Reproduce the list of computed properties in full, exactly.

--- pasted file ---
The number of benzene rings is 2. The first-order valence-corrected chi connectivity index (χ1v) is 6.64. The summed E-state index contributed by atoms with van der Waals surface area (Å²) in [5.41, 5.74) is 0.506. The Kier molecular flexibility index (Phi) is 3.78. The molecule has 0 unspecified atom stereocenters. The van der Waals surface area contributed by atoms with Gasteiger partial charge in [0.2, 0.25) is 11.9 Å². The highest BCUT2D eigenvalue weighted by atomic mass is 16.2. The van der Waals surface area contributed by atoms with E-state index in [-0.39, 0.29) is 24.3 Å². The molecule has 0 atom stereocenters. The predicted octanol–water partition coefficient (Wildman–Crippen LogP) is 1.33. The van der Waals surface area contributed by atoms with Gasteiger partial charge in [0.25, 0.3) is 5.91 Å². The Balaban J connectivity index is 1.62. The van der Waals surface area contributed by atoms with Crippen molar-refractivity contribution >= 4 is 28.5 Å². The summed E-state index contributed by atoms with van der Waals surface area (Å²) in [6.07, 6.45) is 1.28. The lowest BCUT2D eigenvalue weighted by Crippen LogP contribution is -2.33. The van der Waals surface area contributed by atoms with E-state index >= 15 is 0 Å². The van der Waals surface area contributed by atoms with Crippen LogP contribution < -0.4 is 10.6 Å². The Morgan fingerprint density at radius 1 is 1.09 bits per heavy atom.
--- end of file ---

The number of benzene rings is 2. The first-order valence-corrected chi connectivity index (χ1v) is 6.64. The summed E-state index contributed by atoms with van der Waals surface area (Å²) in [5.41, 5.74) is 0.506. The Kier molecular flexibility index (Phi) is 3.78. The molecule has 0 unspecified atom stereocenters. The van der Waals surface area contributed by atoms with Gasteiger partial charge in [0.2, 0.25) is 11.9 Å². The highest BCUT2D eigenvalue weighted by atomic mass is 16.2. The van der Waals surface area contributed by atoms with E-state index in [-0.39, 0.29) is 24.3 Å². The molecule has 0 atom stereocenters. The predicted octanol–water partition coefficient (Wildman–Crippen LogP) is 1.33. The van der Waals surface area contributed by atoms with Gasteiger partial charge in [0.25, 0.3) is 5.91 Å². The Balaban J connectivity index is 1.62. The van der Waals surface area contributed by atoms with Crippen molar-refractivity contribution >= 4 is 28.5 Å². The summed E-state index contributed by atoms with van der Waals surface area (Å²) in [6.07, 6.45) is 1.28. The lowest BCUT2D eigenvalue weighted by Crippen LogP contribution is -2.33. The van der Waals surface area contributed by atoms with E-state index >= 15 is 0 Å². The van der Waals surface area contributed by atoms with Crippen LogP contribution < -0.4 is 10.6 Å². The Morgan fingerprint density at radius 1 is 1.09 bits per heavy atom.